Four environmental activists in southern Russia who once made controversial allegations about real estate linked to Russian President Vladimir Putin have been given lengthy jail terms for extorting money from a real estate developer, Russian media reported.
Four employees of the Gelendzhik Human Rights Center in the Krasnodar Region received jail terms of between eight and 13 years in a maximum security prison on extortion charges, Bfm.ru news website reported Monday.
The four were convicted of forcing a real estate developer to pay them 2 million rubles ($61,000) by threatening to harass him with complaints over an apartment building he had built in Gelendzhik with alleged violations, Bfm.ru said.
The activists denied the accusations, saying in court that the money was to be a payment for a legal out-of-court settlement they had negotiated on behalf of a local resident, but denying they had ever taken the money themselves, the report said.
They also complained about police torture, reporting beatings and being burned with cigarettes. One activist said police had shoved a pink dildo in his mouth, Novaya Gazeta reported last year, adding that local investigators had thrown out all the complaints.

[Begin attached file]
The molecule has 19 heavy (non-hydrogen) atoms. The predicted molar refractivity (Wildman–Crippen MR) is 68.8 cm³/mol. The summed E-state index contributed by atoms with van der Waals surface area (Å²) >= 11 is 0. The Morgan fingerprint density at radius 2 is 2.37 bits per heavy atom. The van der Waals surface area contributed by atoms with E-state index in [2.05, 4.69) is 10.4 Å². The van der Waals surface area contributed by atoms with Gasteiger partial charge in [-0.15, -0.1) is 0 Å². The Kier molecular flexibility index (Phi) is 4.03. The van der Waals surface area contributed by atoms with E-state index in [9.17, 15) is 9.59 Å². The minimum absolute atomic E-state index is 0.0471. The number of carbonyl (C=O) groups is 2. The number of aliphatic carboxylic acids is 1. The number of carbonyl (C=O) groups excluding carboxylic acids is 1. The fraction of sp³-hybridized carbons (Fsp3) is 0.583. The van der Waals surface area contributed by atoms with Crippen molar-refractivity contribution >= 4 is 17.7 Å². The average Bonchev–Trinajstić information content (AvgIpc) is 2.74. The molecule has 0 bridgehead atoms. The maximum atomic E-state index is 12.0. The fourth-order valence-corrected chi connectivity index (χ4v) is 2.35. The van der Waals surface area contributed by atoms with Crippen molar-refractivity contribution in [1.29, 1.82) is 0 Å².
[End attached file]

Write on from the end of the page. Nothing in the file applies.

No information about the verdict was available on the website of the Gelendzhik City Court on Monday afternoon, and it was not immediately clear when the sentence had been issued. Novaya Gazeta said an appeal hearing was set for Thursday.
The rights center was targeted after it mounted a crackdown on illegal gambling clubs in Gelendzhik, Moskovsky Komsomolets tabloid said last year.
The group was the first to report in 2009 the existence of an opulent mansion near Gelendzhik allegedly built for Putin with numerous environmental violations. The Kremlin denied involvement in the project, dubbed "Putin's Palace" by bloggers and the media, and Putin's spokesman said Putin, then the prime minister, had nothing to do with the mansion.
The center also reported together with the Environmental Watch North Caucasus group in 2011 the construction of a so-called dacha for the head of the Russian Orthodox Church, Patriarch Kirill, also saying it was being built with violations. The Church leadership later said the mansion had been built to host high-profile church events, not vacationing hierarchs.
Rights activists in the Krasnodar Region have run into trouble with the authorities before: The head of Environmental Watch North Caucasus, Suren Gazaryan, was granted asylum in Estonia in June after he was included on Russia's wanted list for threatening to kill a guard at "Putin's Palace," a charge he said was fabricated.